Tuesday, September 8, 2015

Genre Hopping

Highbrow literary types annoy me.  Actually, they don't even need to be highbrow.  I suppose I'm a hypocrite in some ways with how I treat the literary form of prose, but if proponents of literary writing back off from dissing genre writing I'll be happy to do the same.  Their arguments are archaic and ignorant to what knowledge of the craft good genre fiction writers possess.  Excluding the classics, they don't even have sufficient readers to back them up.

I was thinking of an example to use in an argument supporting speculative fiction ideals and came up with "a wizard casts a spell on a tree."  Yes, that does place the ball in my court, doesn't it?  I still think the comparison can work though.

Here's my spec fic writer version:

Uleria deadpanned his chant, eyes glazing over the twisted network of willow branches.  The needles swayed under his power.  He closed his hand tight and hissed.  The whole of the tree blazed into a blue-hot inferno, brighter than the gray-blue sky of the evening.

Here's my literary writer version:

Uleria cast his words flat as one might throw a discus.  His arcane energy bristled on his lips.  The tall willow tree before him threw up a dozen terrified arms.  Unable to flee, it danced, its shimmering akin to the rain of sequins on the dress of a gyrating woman.  Uleria clenched his worn ebony fist and hissed.  A blanket of blue-eyed flames enveloped the forsaken tree.  Beside it the evening sky was dull.

This post will inevitably fail to prove my point perfectly since I'm not all too learned in the literary ways.  It would probably do better if I were to ask someone who writes in the literary style to compose a paragraph based upon "a wizard casts a spell on a tree" and use that rather than my version.  But I'm actually writing a blog post and I want to try to make my point as best I can alone, right now, before I can delay it.

Every sentence from the original version has more than one purpose.  The first part of the first sentence establishes Uleria as a character and shows an action.  The second part gives away a tiny detail about the nature of what Uleria is doing and/or how he is doing it (thus character detail), and it gives a description of the tree that evokes a stark image in very few words.  The second sentence shows a consequence of Uleria's action with another image of the tree, emphasizing the cause to the effect.  It is shorter than the first sentence to give balance.  The third sentence reveals a pair of actions in an abrupt manner, both because they don't need to be embellished and because a second shorter sentence here compliments the flow of the paragraph as a whole.  The fourth sentence shows a further consequence to the action with precise language, giving a clear picture of not only the tree, but the sky as well.  The sentence also reveals the time of day of this event.  In this paragraph, point-of-view is emphasized.  The camera lens is focused on what Uleria is focused on.

The second version is thirty words longer than the first (seventy-four words vs. forty-four words) without actually revealing anything extra.  It brings a variety of images to mind with figurative language and may stimulate the senses more than the original version, but those images distract from the story.  The sentences are given a length based not so much on flow as on how long it takes to draw up an image.  In this paragraph, point-of-view is abandoned in favor of an artistic narrator.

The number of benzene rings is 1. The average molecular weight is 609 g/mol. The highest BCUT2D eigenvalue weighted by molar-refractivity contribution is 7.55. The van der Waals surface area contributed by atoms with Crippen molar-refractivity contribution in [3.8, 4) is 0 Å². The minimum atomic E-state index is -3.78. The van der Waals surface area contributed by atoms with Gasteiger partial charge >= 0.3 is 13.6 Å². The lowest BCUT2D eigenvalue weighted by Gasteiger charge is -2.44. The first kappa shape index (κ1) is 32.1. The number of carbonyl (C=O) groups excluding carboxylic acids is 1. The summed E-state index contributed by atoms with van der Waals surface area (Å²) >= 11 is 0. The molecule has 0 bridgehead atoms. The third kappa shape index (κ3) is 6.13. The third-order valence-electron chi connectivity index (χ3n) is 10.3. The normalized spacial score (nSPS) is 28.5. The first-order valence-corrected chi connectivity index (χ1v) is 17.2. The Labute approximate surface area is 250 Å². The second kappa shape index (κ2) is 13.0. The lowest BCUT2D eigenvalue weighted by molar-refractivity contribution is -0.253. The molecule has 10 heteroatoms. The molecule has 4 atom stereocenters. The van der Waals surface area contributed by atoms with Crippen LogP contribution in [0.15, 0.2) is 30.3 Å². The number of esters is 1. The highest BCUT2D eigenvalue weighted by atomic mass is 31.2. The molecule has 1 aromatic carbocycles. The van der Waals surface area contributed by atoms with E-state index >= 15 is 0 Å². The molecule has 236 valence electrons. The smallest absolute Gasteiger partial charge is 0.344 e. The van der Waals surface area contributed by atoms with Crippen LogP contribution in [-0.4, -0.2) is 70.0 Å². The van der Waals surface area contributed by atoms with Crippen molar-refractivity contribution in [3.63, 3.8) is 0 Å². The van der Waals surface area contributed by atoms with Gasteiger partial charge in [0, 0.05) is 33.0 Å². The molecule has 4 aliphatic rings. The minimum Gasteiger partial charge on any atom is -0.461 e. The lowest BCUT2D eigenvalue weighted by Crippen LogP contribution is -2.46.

Is there a place for literary writing?  Certainly.  If you like it, you like it.  But I simply don't understand how some people can feel there is no place for genre writing that doesn't try to emulate literary methods.  Maybe you have to learn from a genre writer to appreciate the art that is genre writing.  Maybe the two art forms aren't even siblings, but only cousins, only one of which the average reader may favor.  I cannot say for sure.


  1. Until I hit university, I never knew the difference between literary and genre writing. I now often try my hand at both. I don't think one of them are any better or of lesser value than the other, and even as far as readers go, I tend to find that I tend to favour or dislike a piece based on its voice rather than it's genre or if it's literary. There are good and bad examples of both and I think the idea of putting them into a hierarchy and saying one is better than the other is just silly. Everyone should just read and write whatever they feel like and stop trying to turn it into a competition! Great post, Patrick--sorry if I got a bit ranty there, I have a strong opinion about this issue. haha :)

    1. I would agree, for the most part. I am biased, but I try to look at both sides (as well as the third branch: mainstream) as being equal in and of themselves. It's the traditions behind each one that makes it hazy. I think the competition is good for readers, though perhaps not for writers.

    2. I think it has more potential to be bad for writers than for readers, but then I suppose it depends how it's executed. I've been to a couple of really good events hosted by Kill Your Darlings lit journal in Melbourne where they've run a 'Highbrow vs Lowbrow' slam, but these are usually hosted in good sport rather than actually trying to slam one or the other type of writer.